"I think first and foremost you must be consistent with your personality. Whether that means firmness through the use of technical fouls or that means a quick wit to dispel certain situations…whoever you are must consistently be brought out. My background has always been to meet strength with strength. That’s a fine balance, because that doesn’t mean that you go around meeting every situation with strength.
If players or coaches are coming to you in a way that is respectful and we’re all talking as men; for you to meet that with this hard core strength is not fair to the participants; because they’re already coming to you from a point of respect. If you abuse that sense of power that a referee has, no one ultimately will trust that abuse of power. That being said, if you’re met with strength, you must meet it with strength in my opinion. That doesn’t mean a technical foul always; a quick wit is a very firm point of strength. If you can recognize where your verbiage and your dialogue can get you out of a situation…that is a point of strength. Asking for something, regardless of how you do it is not a point of strength. You’ve been entrusted to run the game as a referee. Run the game with your personality.
I think it’s important that we don’t try to be other people. Dick Bavetta is one of the funniest human beings alive. As a result, he was able to use his humor to dispel and quiet volatile situations very quickly. I may be funny, but I’m not quick witted. I’d like to think that I have a great sense of humor in certain situations; that being said, as a younger, sort of fit guy, trying to be funny can come off as cocky and arrogant. You have to be very careful about that; so one of the things about on court conflict is that you have trust a long process. By that I mean, people want to be well liked in this profession, but being well liked, doesn’t mean being well respected. If you handle on court conflict with a consistency, you will end up being respected for it. However, it takes longer that way; because when you handle a coach in one way, in may be two years before that coach gets to see you handle another coach or another player exactly the same way.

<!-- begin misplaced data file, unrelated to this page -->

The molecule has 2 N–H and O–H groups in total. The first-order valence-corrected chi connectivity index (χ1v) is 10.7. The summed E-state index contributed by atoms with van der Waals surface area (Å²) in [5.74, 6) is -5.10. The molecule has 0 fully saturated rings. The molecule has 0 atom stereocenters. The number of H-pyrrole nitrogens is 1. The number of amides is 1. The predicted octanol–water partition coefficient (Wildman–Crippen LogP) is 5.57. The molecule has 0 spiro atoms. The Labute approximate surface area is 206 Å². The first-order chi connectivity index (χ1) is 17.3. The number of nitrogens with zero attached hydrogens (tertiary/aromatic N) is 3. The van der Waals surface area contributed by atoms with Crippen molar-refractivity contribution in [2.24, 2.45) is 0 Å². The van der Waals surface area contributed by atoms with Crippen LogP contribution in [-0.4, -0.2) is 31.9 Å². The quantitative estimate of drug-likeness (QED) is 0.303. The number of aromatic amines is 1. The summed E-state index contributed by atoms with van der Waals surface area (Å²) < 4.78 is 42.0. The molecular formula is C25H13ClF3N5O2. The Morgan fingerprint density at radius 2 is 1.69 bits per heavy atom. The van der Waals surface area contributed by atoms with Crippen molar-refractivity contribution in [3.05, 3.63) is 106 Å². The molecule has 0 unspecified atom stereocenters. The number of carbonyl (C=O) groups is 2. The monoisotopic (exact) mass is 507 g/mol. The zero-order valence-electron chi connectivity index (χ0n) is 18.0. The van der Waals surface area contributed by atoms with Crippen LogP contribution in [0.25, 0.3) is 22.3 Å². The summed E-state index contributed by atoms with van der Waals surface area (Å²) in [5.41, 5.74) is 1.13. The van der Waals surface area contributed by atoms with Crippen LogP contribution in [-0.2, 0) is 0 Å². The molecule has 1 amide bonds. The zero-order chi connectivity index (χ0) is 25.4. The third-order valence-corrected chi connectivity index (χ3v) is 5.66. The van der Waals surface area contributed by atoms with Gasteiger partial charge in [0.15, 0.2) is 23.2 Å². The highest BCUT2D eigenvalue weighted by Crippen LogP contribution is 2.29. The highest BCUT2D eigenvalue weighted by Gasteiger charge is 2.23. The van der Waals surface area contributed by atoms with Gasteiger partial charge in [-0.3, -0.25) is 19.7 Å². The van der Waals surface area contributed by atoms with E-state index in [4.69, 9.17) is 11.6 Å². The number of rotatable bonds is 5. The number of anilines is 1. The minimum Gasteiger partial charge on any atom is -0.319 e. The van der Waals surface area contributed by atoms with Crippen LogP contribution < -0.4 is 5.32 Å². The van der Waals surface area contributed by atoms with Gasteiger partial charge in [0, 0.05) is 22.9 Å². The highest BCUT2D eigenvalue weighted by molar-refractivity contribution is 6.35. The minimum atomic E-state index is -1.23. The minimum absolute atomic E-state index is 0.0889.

So, your payoff may be two years down the line; but that delayed gratification if you’re consistent over a long period of time is a longer standing respect in my opinion from the participants that you’re entrusted to work with. And that over the course of six, seven, eight, ten years you can know that John Calipari at Kentucky is going to respect you because he saw you handle him one way in year two; but then he saw you handle Roy Williams the same way three years later down in North Carolina. The trust factor of handling on court conflict is a long process. You have to trust the process to do it well in my opinion."